So competition, uh, went up quite high, and you’ll see that a lot of the better known publishers, CMON, for example, being one, have started to use crowdfunding a lot, and so then you’re competing with not only other small independent creators, but now you got these, you know, big companies with a lot of money, who do a lot of marketing and can make really good looking games and put out, you know, spend a lot of money on, on videos and marketing and everything else.

You’re competing with them as well. So, you know, when your game launches the same week or the same day as, you know, a big Marvel game, you know, people have to decide. They don’t have unlimited money. They have to decide which game they’re gonna buy. So they’re gonna buy that, you know? Marvel game from, from cmon, for example, are they gonna buy your game?

Especially when you’re a first time creator and they don’t know much about it. So it really goes into building up your audience and, and making sure that you have that kind of critical mass to be able to fund before you even launch. People have to know about your game. They have to be excited about your game.

And then when you launch, they have to be ready to, you know, hit that back button because, or, you know, that pledge button because, uh, if your game, your game funded quickly, then that, you know, kicks in all the algorithms and everybody’s psychology of everybody likes to back a winner. So if your game’s already funded, then people come there and they say, “oh, this game looks kind of cool.”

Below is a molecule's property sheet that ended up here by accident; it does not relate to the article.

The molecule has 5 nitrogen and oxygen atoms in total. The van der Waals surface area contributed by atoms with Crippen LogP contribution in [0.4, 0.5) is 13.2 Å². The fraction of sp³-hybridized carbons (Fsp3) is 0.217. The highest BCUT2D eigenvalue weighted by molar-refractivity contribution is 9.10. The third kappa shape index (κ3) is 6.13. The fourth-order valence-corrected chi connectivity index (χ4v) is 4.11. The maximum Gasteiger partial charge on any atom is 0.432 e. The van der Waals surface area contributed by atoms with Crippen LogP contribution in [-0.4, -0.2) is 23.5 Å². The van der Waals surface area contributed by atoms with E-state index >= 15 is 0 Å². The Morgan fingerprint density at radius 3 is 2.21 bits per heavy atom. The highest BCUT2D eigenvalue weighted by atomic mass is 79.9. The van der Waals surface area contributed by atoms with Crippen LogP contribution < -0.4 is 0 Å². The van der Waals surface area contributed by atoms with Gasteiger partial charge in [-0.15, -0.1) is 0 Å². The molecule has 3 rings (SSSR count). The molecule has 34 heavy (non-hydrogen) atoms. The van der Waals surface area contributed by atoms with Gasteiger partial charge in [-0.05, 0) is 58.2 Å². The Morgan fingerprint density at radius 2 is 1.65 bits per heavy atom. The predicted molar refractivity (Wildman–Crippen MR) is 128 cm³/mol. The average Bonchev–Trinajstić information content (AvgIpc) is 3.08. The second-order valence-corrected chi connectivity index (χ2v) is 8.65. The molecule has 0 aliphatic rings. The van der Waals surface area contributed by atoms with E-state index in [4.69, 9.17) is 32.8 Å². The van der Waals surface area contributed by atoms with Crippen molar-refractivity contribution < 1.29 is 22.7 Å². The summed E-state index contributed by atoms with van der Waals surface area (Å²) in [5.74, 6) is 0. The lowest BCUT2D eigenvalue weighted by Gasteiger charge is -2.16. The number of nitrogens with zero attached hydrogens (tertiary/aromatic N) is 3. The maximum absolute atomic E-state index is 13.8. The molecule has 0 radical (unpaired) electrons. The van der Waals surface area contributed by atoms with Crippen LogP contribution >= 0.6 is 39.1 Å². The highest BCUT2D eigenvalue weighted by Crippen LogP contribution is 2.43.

“Oh, it’s already funded, it’s gonna happen.” Uh, whereas, you know, if a game is really slowly moving along, people might be more reluctant cause they think, oh, this game might not actually be made. Should I put my money behind it or something?

Brandon Rollins: You know what’s really interesting now is that crowdfunding has matured as an industry so fast in the last several years, like I remember around 2015, 2016, it was still kinda the Wild West. It was a thing you did, it was a long shot. Maybe. Um, not a lot of people would take Kickstarter crowdfunding that seriously outside of board games where it already had quite a foothold.

But now in 2023, there are, you know, actually tens of millions of dollar of revenue kind of companies that now create programs that help people crowdfund stuff and then subcontract that, like, some of the work they don’t want to do to smaller agencies like my own. And that’s like really strange cause like even seven or eight years ago, crowdfunding was still a long shot. Now it’s big enough to have companies serving people doing that subcontract out work because it’s too small for them to do it. 

Joe Slack: Yeah. And even with, uh, what you see on crowdfunding campaigns, uh, you know, back in the day when Kickstarter was new, you’d have a lot of creators going in there and, and saying, “oh, this is my dream. This is the thing I want to create. Uh, you know, will you, will you support me?” And, you know, sometimes that was, that was enough, you know, just having the idea, maybe a prototype.

But now you have to have like a fully fleshed out, well play tested game with all the art, a good looking video. You can’t just go there saying, I have an idea for something. Will you fund me? Like, that’s just not gonna fly anymore.

Brandon Rollins: In 2013, you just said, yeah. You said This is my dream. This is a cool thing I want to do, and you actually would get money for it. A, a lot of the time, 2023, you have to say, this is the product. You are gonna get this discount and look at all these reviews for whatever it is that I have just created outside of board games too, you, it’s not just a board game thing.